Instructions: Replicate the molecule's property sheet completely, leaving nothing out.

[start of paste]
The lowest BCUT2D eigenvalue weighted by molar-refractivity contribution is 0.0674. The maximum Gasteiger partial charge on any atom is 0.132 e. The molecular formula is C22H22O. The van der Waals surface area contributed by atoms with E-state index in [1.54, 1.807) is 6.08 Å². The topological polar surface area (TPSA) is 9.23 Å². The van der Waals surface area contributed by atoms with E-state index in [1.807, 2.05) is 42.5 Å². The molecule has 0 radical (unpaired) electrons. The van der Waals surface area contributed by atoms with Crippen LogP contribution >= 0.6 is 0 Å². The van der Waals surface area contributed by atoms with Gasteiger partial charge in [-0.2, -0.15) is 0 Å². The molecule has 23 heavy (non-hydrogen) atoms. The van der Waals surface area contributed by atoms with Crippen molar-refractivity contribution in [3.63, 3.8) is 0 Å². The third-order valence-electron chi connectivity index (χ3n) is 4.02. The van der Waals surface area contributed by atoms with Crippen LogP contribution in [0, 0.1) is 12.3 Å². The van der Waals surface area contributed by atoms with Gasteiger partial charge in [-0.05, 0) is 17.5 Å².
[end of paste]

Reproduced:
The lowest BCUT2D eigenvalue weighted by molar-refractivity contribution is 0.0674. The maximum Gasteiger partial charge on any atom is 0.132 e. The molecular formula is C22H22O. The van der Waals surface area contributed by atoms with E-state index in [1.54, 1.807) is 6.08 Å². The topological polar surface area (TPSA) is 9.23 Å². The van der Waals surface area contributed by atoms with E-state index in [1.807, 2.05) is 42.5 Å². The molecule has 0 radical (unpaired) electrons. The van der Waals surface area contributed by atoms with Crippen LogP contribution >= 0.6 is 0 Å². The van der Waals surface area contributed by atoms with Gasteiger partial charge in [-0.2, -0.15) is 0 Å². The molecule has 23 heavy (non-hydrogen) atoms. The van der Waals surface area contributed by atoms with Crippen molar-refractivity contribution in [3.63, 3.8) is 0 Å². The third-order valence-electron chi connectivity index (χ3n) is 4.02. The van der Waals surface area contributed by atoms with Crippen LogP contribution in [0, 0.1) is 12.3 Å². The van der Waals surface area contributed by atoms with Gasteiger partial charge in [-0.05, 0) is 17.5 Å².